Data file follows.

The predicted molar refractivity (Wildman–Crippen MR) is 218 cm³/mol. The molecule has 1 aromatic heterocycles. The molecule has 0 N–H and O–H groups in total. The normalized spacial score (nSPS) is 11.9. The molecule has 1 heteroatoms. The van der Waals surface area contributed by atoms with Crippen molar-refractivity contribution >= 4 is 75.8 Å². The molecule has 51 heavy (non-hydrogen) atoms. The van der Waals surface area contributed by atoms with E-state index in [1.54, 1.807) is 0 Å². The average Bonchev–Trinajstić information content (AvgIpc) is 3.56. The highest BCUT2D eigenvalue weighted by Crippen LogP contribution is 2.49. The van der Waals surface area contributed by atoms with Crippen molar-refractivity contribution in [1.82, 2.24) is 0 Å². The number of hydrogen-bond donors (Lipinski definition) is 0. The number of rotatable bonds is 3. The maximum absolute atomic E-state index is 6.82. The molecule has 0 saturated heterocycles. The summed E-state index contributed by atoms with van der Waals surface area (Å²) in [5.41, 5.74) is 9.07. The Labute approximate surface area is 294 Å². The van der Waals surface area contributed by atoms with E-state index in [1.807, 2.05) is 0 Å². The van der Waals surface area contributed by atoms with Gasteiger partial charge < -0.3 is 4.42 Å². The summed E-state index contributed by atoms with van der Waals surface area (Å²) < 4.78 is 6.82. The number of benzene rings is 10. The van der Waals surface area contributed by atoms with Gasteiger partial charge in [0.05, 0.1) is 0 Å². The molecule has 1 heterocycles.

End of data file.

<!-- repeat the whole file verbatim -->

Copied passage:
The predicted molar refractivity (Wildman–Crippen MR) is 218 cm³/mol. The molecule has 1 aromatic heterocycles. The molecule has 0 N–H and O–H groups in total. The normalized spacial score (nSPS) is 11.9. The molecule has 1 heteroatoms. The van der Waals surface area contributed by atoms with Crippen molar-refractivity contribution >= 4 is 75.8 Å². The molecule has 51 heavy (non-hydrogen) atoms. The van der Waals surface area contributed by atoms with E-state index in [1.54, 1.807) is 0 Å². The average Bonchev–Trinajstić information content (AvgIpc) is 3.56. The highest BCUT2D eigenvalue weighted by Crippen LogP contribution is 2.49. The van der Waals surface area contributed by atoms with Crippen molar-refractivity contribution in [1.82, 2.24) is 0 Å². The number of hydrogen-bond donors (Lipinski definition) is 0. The number of rotatable bonds is 3. The maximum absolute atomic E-state index is 6.82. The molecule has 0 saturated heterocycles. The summed E-state index contributed by atoms with van der Waals surface area (Å²) in [5.41, 5.74) is 9.07. The Labute approximate surface area is 294 Å². The van der Waals surface area contributed by atoms with E-state index in [1.807, 2.05) is 0 Å². The van der Waals surface area contributed by atoms with Gasteiger partial charge < -0.3 is 4.42 Å². The summed E-state index contributed by atoms with van der Waals surface area (Å²) < 4.78 is 6.82. The number of benzene rings is 10. The van der Waals surface area contributed by atoms with Gasteiger partial charge in [0.05, 0.1) is 0 Å². The molecule has 1 heterocycles.